Realism In Mark Twain's The Adventures Of Huckleberry Finn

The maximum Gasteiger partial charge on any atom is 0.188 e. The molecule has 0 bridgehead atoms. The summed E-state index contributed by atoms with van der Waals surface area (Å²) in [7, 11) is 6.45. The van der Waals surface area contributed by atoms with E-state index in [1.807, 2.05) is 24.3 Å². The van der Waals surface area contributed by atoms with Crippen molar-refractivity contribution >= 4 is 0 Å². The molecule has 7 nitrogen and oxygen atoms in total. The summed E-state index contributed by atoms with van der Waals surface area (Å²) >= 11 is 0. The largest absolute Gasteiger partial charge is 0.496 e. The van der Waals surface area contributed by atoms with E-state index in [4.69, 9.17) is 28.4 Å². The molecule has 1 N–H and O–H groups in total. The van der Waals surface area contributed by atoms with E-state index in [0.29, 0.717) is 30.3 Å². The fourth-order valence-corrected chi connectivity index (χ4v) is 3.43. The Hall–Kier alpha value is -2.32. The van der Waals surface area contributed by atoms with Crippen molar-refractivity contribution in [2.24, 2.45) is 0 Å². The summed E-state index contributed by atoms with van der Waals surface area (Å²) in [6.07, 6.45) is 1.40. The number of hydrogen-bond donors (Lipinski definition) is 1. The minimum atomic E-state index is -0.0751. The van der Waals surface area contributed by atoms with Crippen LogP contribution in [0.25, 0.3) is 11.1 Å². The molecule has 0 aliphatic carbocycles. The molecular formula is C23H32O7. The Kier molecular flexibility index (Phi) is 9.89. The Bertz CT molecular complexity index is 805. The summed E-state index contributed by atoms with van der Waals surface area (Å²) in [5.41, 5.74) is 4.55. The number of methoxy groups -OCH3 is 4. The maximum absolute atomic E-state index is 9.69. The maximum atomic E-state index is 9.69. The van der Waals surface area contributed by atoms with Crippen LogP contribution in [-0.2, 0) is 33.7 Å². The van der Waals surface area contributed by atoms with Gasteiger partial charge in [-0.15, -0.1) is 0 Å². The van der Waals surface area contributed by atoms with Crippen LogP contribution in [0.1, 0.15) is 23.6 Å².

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Samuel Langhorne Clemens, together with the numerous significant American poets, considered realism to be a faithful representation of what they viewed as a truthful portrayal of the reality in the era in which they lived in. With directly approaching the truth, they created the literary movement which was a genuine reflection of reality. The middle of the nineteenth century was the ideal period for the establishment of the realism. As opposed to Romanticism which stresses the importance of one 's individual feelings, Realism is attached to the problems that arise in a society, as well as their true colors. Realism offers different interpretation of the term individual, because realism emphasizes the importance of society and the person as part within that society. Realism brings a new way of practicing life, for involving the industrialization as the main issue in numerous writers ' works, due to the fact they still held on to the American tradition. They felt threatened that the folklore 's value will be lost. Many realists chose a specific region to write about; for example one of the most famous piece of art written by the grandiose Mark Twain, "The Adventures of Huckleberry Finn", focuses on the Mississippi River - referred to as local color. Opinions about abolishing slavery were divided, while one group of people felt upset and disappointed, the others chose to embrace it positively, leading the whole nation on the path of progress. Consequently, these divided
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